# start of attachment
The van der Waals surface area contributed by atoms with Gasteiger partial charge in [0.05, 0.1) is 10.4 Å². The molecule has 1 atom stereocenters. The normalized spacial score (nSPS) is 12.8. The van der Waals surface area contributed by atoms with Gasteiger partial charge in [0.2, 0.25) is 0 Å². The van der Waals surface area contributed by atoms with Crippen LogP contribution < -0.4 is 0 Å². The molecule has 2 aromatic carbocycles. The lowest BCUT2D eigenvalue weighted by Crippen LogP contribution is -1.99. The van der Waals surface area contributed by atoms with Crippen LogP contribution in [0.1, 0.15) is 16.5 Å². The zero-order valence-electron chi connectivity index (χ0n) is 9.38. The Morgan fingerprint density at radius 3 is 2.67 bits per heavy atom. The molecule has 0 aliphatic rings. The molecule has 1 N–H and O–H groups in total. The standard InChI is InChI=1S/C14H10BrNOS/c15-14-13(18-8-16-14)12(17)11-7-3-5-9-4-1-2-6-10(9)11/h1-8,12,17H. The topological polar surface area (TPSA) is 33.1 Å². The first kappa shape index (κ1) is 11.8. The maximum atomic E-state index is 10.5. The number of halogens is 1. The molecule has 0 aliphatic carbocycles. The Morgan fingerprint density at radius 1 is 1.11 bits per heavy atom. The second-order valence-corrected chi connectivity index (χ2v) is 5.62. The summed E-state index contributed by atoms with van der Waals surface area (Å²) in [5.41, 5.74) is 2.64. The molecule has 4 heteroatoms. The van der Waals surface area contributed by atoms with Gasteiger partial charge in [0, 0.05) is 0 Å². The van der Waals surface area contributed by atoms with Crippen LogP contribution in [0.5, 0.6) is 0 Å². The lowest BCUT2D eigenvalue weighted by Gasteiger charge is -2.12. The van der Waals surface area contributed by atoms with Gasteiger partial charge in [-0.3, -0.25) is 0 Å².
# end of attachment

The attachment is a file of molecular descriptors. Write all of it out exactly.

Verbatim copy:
The van der Waals surface area contributed by atoms with Gasteiger partial charge in [0.05, 0.1) is 10.4 Å². The molecule has 1 atom stereocenters. The normalized spacial score (nSPS) is 12.8. The van der Waals surface area contributed by atoms with Gasteiger partial charge in [0.2, 0.25) is 0 Å². The van der Waals surface area contributed by atoms with Crippen LogP contribution < -0.4 is 0 Å². The molecule has 2 aromatic carbocycles. The lowest BCUT2D eigenvalue weighted by Crippen LogP contribution is -1.99. The van der Waals surface area contributed by atoms with Crippen LogP contribution in [0.1, 0.15) is 16.5 Å². The zero-order valence-electron chi connectivity index (χ0n) is 9.38. The Morgan fingerprint density at radius 3 is 2.67 bits per heavy atom. The molecule has 0 aliphatic rings. The molecule has 1 N–H and O–H groups in total. The standard InChI is InChI=1S/C14H10BrNOS/c15-14-13(18-8-16-14)12(17)11-7-3-5-9-4-1-2-6-10(9)11/h1-8,12,17H. The topological polar surface area (TPSA) is 33.1 Å². The first kappa shape index (κ1) is 11.8. The maximum atomic E-state index is 10.5. The number of halogens is 1. The molecule has 0 aliphatic carbocycles. The Morgan fingerprint density at radius 1 is 1.11 bits per heavy atom. The second-order valence-corrected chi connectivity index (χ2v) is 5.62. The summed E-state index contributed by atoms with van der Waals surface area (Å²) in [5.41, 5.74) is 2.64. The molecule has 4 heteroatoms. The van der Waals surface area contributed by atoms with Gasteiger partial charge in [0, 0.05) is 0 Å². The van der Waals surface area contributed by atoms with Crippen LogP contribution in [0.5, 0.6) is 0 Å². The lowest BCUT2D eigenvalue weighted by Gasteiger charge is -2.12. The van der Waals surface area contributed by atoms with Gasteiger partial charge in [-0.3, -0.25) is 0 Å².